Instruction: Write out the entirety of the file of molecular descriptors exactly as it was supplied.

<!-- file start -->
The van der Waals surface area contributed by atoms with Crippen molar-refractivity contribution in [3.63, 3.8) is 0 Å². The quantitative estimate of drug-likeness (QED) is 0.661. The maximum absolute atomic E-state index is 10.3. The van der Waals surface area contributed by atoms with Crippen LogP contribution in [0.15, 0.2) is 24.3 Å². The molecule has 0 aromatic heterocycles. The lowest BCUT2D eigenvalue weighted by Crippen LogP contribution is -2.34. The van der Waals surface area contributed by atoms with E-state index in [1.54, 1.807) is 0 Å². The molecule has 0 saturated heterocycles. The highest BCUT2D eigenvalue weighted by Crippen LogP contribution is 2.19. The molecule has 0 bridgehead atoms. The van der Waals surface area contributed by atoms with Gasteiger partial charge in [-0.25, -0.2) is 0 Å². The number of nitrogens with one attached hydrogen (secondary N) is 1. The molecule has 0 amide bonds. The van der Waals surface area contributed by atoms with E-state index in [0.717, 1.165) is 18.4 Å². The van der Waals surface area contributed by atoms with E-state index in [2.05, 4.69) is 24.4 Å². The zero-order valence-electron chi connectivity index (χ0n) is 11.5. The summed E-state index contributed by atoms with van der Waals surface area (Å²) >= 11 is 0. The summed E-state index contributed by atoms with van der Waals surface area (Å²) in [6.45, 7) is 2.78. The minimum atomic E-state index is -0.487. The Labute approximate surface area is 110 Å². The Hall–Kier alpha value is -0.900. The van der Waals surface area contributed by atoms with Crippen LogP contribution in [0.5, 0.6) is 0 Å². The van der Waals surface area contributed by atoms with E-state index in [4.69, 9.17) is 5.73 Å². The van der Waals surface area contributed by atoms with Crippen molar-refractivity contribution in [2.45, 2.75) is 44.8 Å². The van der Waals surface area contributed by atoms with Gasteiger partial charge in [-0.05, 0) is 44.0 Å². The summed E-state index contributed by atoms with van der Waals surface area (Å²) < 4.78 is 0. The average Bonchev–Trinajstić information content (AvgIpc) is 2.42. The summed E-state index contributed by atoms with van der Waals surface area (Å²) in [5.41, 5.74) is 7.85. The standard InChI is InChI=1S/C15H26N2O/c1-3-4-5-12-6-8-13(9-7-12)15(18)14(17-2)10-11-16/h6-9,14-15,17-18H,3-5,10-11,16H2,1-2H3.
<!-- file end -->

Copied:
The van der Waals surface area contributed by atoms with Crippen molar-refractivity contribution in [3.63, 3.8) is 0 Å². The quantitative estimate of drug-likeness (QED) is 0.661. The maximum absolute atomic E-state index is 10.3. The van der Waals surface area contributed by atoms with Crippen LogP contribution in [0.15, 0.2) is 24.3 Å². The molecule has 0 aromatic heterocycles. The lowest BCUT2D eigenvalue weighted by Crippen LogP contribution is -2.34. The van der Waals surface area contributed by atoms with E-state index in [1.54, 1.807) is 0 Å². The molecule has 0 saturated heterocycles. The highest BCUT2D eigenvalue weighted by Crippen LogP contribution is 2.19. The molecule has 0 bridgehead atoms. The van der Waals surface area contributed by atoms with Gasteiger partial charge in [-0.25, -0.2) is 0 Å². The number of nitrogens with one attached hydrogen (secondary N) is 1. The molecule has 0 amide bonds. The van der Waals surface area contributed by atoms with E-state index in [0.717, 1.165) is 18.4 Å². The van der Waals surface area contributed by atoms with E-state index in [2.05, 4.69) is 24.4 Å². The zero-order valence-electron chi connectivity index (χ0n) is 11.5. The summed E-state index contributed by atoms with van der Waals surface area (Å²) >= 11 is 0. The summed E-state index contributed by atoms with van der Waals surface area (Å²) in [6.45, 7) is 2.78. The minimum atomic E-state index is -0.487. The Labute approximate surface area is 110 Å². The Hall–Kier alpha value is -0.900. The van der Waals surface area contributed by atoms with Crippen LogP contribution in [0.5, 0.6) is 0 Å². The van der Waals surface area contributed by atoms with E-state index in [4.69, 9.17) is 5.73 Å². The van der Waals surface area contributed by atoms with Crippen molar-refractivity contribution in [2.45, 2.75) is 44.8 Å². The van der Waals surface area contributed by atoms with Gasteiger partial charge in [-0.05, 0) is 44.0 Å². The summed E-state index contributed by atoms with van der Waals surface area (Å²) < 4.78 is 0. The average Bonchev–Trinajstić information content (AvgIpc) is 2.42. The summed E-state index contributed by atoms with van der Waals surface area (Å²) in [5.41, 5.74) is 7.85. The standard InChI is InChI=1S/C15H26N2O/c1-3-4-5-12-6-8-13(9-7-12)15(18)14(17-2)10-11-16/h6-9,14-15,17-18H,3-5,10-11,16H2,1-2H3.